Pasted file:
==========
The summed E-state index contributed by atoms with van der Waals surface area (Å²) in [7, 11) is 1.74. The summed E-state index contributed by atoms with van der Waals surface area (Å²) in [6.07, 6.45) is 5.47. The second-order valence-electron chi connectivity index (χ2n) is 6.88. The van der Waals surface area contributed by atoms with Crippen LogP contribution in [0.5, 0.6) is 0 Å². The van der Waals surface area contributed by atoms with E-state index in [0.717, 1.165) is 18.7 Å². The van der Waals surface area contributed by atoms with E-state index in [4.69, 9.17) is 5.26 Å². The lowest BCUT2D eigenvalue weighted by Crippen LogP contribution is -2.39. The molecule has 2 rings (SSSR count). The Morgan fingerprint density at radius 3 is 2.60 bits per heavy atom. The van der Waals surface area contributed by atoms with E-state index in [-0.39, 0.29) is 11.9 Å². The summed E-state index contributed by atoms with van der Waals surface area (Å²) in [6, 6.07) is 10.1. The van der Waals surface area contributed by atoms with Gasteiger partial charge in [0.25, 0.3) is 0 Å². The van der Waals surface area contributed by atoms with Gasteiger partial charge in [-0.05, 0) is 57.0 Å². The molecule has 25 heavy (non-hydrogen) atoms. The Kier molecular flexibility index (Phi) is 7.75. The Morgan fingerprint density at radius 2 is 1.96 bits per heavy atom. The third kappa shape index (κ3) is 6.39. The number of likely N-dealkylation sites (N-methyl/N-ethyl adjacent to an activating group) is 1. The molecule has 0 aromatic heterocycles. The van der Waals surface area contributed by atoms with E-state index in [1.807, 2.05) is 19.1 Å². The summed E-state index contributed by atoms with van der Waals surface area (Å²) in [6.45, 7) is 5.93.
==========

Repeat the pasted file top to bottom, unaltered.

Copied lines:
The summed E-state index contributed by atoms with van der Waals surface area (Å²) in [7, 11) is 1.74. The summed E-state index contributed by atoms with van der Waals surface area (Å²) in [6.07, 6.45) is 5.47. The second-order valence-electron chi connectivity index (χ2n) is 6.88. The van der Waals surface area contributed by atoms with Crippen LogP contribution in [0.5, 0.6) is 0 Å². The van der Waals surface area contributed by atoms with E-state index in [0.717, 1.165) is 18.7 Å². The van der Waals surface area contributed by atoms with E-state index in [4.69, 9.17) is 5.26 Å². The lowest BCUT2D eigenvalue weighted by Crippen LogP contribution is -2.39. The molecule has 2 rings (SSSR count). The Morgan fingerprint density at radius 3 is 2.60 bits per heavy atom. The van der Waals surface area contributed by atoms with E-state index in [-0.39, 0.29) is 11.9 Å². The summed E-state index contributed by atoms with van der Waals surface area (Å²) in [6, 6.07) is 10.1. The van der Waals surface area contributed by atoms with Gasteiger partial charge in [0.25, 0.3) is 0 Å². The van der Waals surface area contributed by atoms with Gasteiger partial charge in [-0.05, 0) is 57.0 Å². The molecule has 25 heavy (non-hydrogen) atoms. The Kier molecular flexibility index (Phi) is 7.75. The Morgan fingerprint density at radius 2 is 1.96 bits per heavy atom. The third kappa shape index (κ3) is 6.39. The number of likely N-dealkylation sites (N-methyl/N-ethyl adjacent to an activating group) is 1. The molecule has 0 aromatic heterocycles. The van der Waals surface area contributed by atoms with E-state index in [1.807, 2.05) is 19.1 Å². The summed E-state index contributed by atoms with van der Waals surface area (Å²) in [6.45, 7) is 5.93.